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Five tips to gain positive word-of-mouth for your foodservice operation

By: Reading Time: 4 Minutes

Potential restaurant customers can consult the opinion of thousands with the click of a button, so how do you keep the conversation positive? Juliet Martin speaks to the experts.

Word-of-mouth publicity is nothing new. People love to shout about what they like and what they don’t, and reviews and recommendations have been driving new business for centuries. In recent years, email campaigns, virtual events and social media have taken the discussion online, making reviews more accessible and more important than ever. Now, potential customers can consult thousands of opinions at the click of a button. As word-of-mouth, both digital and face-to-face, continues to be a powerful tool for restaurants looking to grow their business, we explore five key strategies for driving positive conversations about your business.

How does my restaurant get positive reviews on the web?

Image: AdobeStock | hakinmhan

Know the power of reviews

“The power of word-of-mouth is incredibly important, and restaurants can’t underestimate that,” says Felicity Read, managing director of Leapfrog PR. Businesses should be aware that word-of-mouth works both ways: a positive review can be transformative, but a negative review can be devastating. As social media has multiplied the number of reviews that are out there, it has also raised opportunities for spam or false reviews. “As with all new technology, there are great opportunities, but we’ve got to be careful about the dangers,” explains Read. “Restaurant managers need to be really careful to make sure that positive reviews are always at the top of the feed.” One way to level up your reviews is to invite a local journalist or influencer to come and experience the restaurant. For the price of a meal, the guest can provide a high-quality, far-reaching review.

Actively approach customers and ask for an evaluation

Image: AdobeStock | fizkes

Prompt your customers

The best source of word-of-mouth is the customers in your restaurant right now. Operators should seek opportunities to engage them, and it could be as simple as a note on the menu asking them to leave a review. “One of the best tools I’ve seen is receiving an email after your visit providing a little nudge to leave a review, in two clicks,” says Read. “If you make it really simple, people are likely to do it.” An extra incentive, like a free prize draw for customers who leave reviews, can reward those that respond. Special events, occasions and outreach activities could provide the extra drive for customers to interact, adds Stephan Leuschner, QSR and ghost kitchens segment director at RATIONAL AG. “Things such as an open-door day or co-working with other organizations always works quite nicely. It can create interest because it’s out of the ordinary. “Or invest some time and work with social welfare activities. As long as whatever you do is authentic, it can create positive noise.”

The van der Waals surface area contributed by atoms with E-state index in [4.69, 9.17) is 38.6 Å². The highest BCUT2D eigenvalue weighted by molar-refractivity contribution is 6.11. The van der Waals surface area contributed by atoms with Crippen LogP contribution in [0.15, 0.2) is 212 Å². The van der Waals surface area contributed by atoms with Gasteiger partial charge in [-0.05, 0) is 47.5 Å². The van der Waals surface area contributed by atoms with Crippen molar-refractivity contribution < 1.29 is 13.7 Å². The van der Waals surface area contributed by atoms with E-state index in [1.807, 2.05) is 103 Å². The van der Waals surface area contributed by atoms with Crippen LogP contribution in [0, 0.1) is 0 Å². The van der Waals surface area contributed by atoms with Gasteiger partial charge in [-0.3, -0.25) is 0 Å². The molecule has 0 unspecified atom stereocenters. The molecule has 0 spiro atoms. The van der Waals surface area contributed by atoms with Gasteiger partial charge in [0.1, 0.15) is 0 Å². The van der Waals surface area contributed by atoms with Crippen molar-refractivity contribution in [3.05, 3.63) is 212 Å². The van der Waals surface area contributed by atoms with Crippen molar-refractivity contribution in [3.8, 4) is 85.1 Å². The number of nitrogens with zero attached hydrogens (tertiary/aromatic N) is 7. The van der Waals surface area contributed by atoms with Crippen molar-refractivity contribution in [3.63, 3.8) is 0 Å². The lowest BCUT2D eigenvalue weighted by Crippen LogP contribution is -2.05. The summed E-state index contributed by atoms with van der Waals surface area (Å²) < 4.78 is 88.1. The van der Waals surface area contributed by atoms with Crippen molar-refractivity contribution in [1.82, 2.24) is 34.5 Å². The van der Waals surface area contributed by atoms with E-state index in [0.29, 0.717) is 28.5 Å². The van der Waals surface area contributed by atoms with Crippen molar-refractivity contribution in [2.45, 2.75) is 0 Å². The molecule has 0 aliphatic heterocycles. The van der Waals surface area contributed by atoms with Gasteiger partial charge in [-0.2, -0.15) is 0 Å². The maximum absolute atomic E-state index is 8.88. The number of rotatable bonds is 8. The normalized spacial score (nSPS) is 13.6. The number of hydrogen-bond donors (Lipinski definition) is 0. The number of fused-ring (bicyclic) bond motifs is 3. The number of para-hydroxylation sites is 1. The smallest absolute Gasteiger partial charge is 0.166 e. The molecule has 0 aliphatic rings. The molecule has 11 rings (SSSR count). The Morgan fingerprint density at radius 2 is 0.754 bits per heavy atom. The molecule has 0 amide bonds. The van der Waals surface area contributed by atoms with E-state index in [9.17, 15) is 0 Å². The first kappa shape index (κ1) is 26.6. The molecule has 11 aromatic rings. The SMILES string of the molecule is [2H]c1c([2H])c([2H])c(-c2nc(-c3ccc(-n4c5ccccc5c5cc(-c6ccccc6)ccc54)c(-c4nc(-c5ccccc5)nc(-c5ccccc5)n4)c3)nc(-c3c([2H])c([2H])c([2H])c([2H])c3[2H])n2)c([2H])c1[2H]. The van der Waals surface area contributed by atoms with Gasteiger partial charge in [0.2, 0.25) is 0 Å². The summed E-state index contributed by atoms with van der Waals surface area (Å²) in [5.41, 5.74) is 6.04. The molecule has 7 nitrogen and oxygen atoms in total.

Reward loyalty

Loyal customers who come back time and again are more likely to shout about their favorite restaurant, both online and in person. The old-fashioned loyalty card is a time-tested way to get customers coming back to a restaurant. “Who doesn’t like to be rewarded? Particularly for cafés or fast casual, a rewards scheme can keep customers coming back,” says Read. “It’s a very simple mechanism that can be done on an app or just by a card and stamp.” For independent and local restaurants especially, loyalty can come from fostering a sense of community. “Local concepts are driven by regulars,” explains Leuschner. “For that, it’s more about emotions, so it’s important to have physical interaction between people.”

Tell your story

Word-of-mouth is about showcasing what makes a restaurant unique, and social media provides an ideal platform for visual storytelling. “People can transfer the emotions of their concepts better through visuals,” says Leuschner. “Try to catch the atmosphere of the place: maybe show where people eat or how the food is prepared. You could underline your history and heritage.” Read concurs. “You can show off the people as well as the food that you’re serving,” she recommends. “Whether it’s the chef or the head waiter or the owner.” And there’s no need to stop at photos when it comes to social media: sharing videos is a great way to make a story sing.

People can better represent the emotions of their concepts in pictures

Image: AdobeStock | baranq

Exercise balance

As with anything, it’s essential to strike a balance when it comes to keeping customers informed. Keeping yourself front-of-mind means customers are more likely to discuss and interact with your operation, but too much information and you risk overwhelming them. “You can find a good balance of daily social media posts, perhaps a weekly newsletter and an occasional e-shot to communicate a special event or promotion,” suggests Read. Menu changes, special occasions and concept updates are ideal times for communicating.

The metaverse is increasingly taking shape and online presences are an integral part of our everyday lives.

Image: AdobeStock | dragonstock

The future of word-of-mouth

As the metaverse takes shape and online presence grows in importance, it is impossible to predict how messages will be shared in the future. Whatever form it may take, though, word-of-mouth has existed for hundreds and years and promises to remain one of the most effective growth strategies for any resutrant.

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